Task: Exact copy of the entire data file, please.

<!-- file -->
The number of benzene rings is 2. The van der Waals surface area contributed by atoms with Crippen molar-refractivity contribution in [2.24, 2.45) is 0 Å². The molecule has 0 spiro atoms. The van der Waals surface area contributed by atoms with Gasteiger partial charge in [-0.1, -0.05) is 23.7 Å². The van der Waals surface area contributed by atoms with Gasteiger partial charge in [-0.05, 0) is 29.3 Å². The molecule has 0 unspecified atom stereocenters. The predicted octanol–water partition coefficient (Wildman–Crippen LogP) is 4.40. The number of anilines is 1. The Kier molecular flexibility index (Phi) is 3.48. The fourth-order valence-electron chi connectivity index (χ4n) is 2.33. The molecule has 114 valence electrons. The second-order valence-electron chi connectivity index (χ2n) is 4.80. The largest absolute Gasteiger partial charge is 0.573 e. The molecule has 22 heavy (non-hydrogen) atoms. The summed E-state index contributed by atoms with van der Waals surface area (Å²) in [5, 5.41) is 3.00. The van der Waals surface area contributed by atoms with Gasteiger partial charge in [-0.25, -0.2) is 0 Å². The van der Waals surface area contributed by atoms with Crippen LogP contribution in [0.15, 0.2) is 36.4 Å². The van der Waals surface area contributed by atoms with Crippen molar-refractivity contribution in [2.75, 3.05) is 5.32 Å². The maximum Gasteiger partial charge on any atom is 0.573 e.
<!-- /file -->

The number of benzene rings is 2. The van der Waals surface area contributed by atoms with Crippen molar-refractivity contribution in [2.24, 2.45) is 0 Å². The molecule has 0 spiro atoms. The van der Waals surface area contributed by atoms with Gasteiger partial charge in [-0.1, -0.05) is 23.7 Å². The van der Waals surface area contributed by atoms with Gasteiger partial charge in [-0.05, 0) is 29.3 Å². The molecule has 0 unspecified atom stereocenters. The predicted octanol–water partition coefficient (Wildman–Crippen LogP) is 4.40. The number of anilines is 1. The Kier molecular flexibility index (Phi) is 3.48. The fourth-order valence-electron chi connectivity index (χ4n) is 2.33. The molecule has 114 valence electrons. The second-order valence-electron chi connectivity index (χ2n) is 4.80. The largest absolute Gasteiger partial charge is 0.573 e. The molecule has 22 heavy (non-hydrogen) atoms. The summed E-state index contributed by atoms with van der Waals surface area (Å²) in [5, 5.41) is 3.00. The van der Waals surface area contributed by atoms with Gasteiger partial charge in [-0.25, -0.2) is 0 Å². The van der Waals surface area contributed by atoms with Crippen LogP contribution in [0.15, 0.2) is 36.4 Å². The van der Waals surface area contributed by atoms with Crippen molar-refractivity contribution in [2.75, 3.05) is 5.32 Å². The maximum Gasteiger partial charge on any atom is 0.573 e.